Subsidy Removal: World Bank Expresses Concerns Over Lack of Transparency in NNPC's Oil Revenue - The Top Society

Subsidy Removal: World Bank Expresses Concerns Over Lack of Transparency in NNPC’s Oil Revenue

Turning the Corner: Time to Move From Reforms to Results,’ the World Bank has raised red flags regarding the transparency of oil revenue earnings by the Nigerian National Petroleum Company Limited (NNPCL) after the removal of fuel subsidies.
While acknowledging visible revenue gains from Nigeria’s exchange rate reforms, the World Bank stressed the necessity for more clarity on oil revenues. This includes a call for transparency regarding the financial gains of the NNPCL from subsidy removal, the ongoing deduction of subsidy arrears, and the overall impact on Federation revenues.
Former Central Bank of Nigeria governor, Lamido Sanusi, echoed similar concerns a week ago, emphasizing the need for transparency in NNPCL’s revenue reporting.
During a Senate Committee on Finance sitting on Wednesday, Mr Mele Kyari, the Group Chief Executive Officer of NNPCL, asserted that the company had remitted N4.5 trillion to the federation account from January to October 2023.
The fuel subsidy removal, announced by President Bola Ahmed Tinubu’s administration in June 2023, coupled with forex reforms, contributed to an October inflation rate hike to 27.33%.
The World Bank, in its Nigeria Development Update, further suggested that the Federal Government might still be indirectly subsidizing fuel prices, as the current cost of N650 per liter is not reflective of market conditions. According to the bank’s Lead Economist for Nigeria, Alex Sienaert, the cost-reflective price should be around N750 per liter.

“There is a need for more clarity on oil revenues, especially the financial gains of Nigeria National Petroleum Corporation Limited, NNPCL, from the subsidy removal, the subsidy arrears that are still being deducted, and the impact of this on Federation revenues.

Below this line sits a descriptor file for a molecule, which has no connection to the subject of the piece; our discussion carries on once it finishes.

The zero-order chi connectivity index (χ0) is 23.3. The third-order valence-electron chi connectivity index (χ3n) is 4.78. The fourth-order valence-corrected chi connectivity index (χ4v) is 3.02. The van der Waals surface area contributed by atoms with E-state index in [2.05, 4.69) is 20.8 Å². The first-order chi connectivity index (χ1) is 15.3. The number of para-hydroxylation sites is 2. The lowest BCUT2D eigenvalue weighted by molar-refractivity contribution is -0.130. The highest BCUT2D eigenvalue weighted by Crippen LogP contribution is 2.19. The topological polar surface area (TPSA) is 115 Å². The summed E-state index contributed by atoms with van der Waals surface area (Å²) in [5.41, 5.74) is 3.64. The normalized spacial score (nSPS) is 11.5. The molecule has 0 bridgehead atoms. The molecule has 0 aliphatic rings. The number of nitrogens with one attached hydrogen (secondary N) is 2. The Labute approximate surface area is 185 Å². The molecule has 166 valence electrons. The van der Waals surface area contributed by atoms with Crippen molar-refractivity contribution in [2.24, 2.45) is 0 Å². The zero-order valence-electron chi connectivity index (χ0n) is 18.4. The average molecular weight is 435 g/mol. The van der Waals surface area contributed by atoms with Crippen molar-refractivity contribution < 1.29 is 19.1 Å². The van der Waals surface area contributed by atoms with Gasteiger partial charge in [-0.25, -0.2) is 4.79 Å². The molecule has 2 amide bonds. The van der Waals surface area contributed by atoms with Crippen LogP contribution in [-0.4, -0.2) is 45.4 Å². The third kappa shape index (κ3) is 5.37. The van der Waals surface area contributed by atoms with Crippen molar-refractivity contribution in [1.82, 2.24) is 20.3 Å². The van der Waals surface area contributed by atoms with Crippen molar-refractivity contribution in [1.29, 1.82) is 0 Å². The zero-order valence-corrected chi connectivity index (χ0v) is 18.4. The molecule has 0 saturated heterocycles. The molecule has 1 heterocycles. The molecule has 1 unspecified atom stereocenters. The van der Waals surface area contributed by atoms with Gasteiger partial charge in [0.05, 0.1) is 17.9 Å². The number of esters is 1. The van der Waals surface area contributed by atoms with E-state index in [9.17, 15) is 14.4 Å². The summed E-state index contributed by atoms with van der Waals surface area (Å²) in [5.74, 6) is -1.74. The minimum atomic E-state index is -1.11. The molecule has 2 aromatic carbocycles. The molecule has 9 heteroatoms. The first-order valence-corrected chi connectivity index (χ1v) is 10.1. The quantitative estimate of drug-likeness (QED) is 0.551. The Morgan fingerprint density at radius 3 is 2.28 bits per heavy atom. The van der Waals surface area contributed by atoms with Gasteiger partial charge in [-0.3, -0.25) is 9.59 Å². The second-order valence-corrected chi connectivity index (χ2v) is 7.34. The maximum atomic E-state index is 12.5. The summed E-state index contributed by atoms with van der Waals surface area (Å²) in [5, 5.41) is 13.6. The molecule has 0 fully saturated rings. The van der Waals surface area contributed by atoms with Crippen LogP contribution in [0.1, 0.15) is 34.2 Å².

“It does seem like petrol prices are not fully adjusting to market conditions so that hints at the partial return of the subsidy, if we estimate what is the cost reflective of retail PMS price of the would-be and assuming that importation is done at the official FX rate.

“Of course, the liberalisation is happening with the parallel rates, which is the main supplier, the price would be even higher. These are just estimates to give you a sense of what cost-reflective pricing most likely looks like.

“We think the price of petrol should be around N750 per litre more than the N650 per litre currently paid by Nigerians,” the apex bank stated.

Sienaert highlighted during a hybrid event in Abuja that the partial return of the subsidy is indicated by the current petrol prices not fully adjusting to market conditions. He urged the government to consider additional measures to secure the benefits of bold reforms undertaken.
As questions surrounding the transparency of NNPC’s oil revenues persist, both domestic and international stakeholders await further actions and responses from the Nigerian government to address these concerns and ensure a more transparent and accountable financial system in the oil sector.
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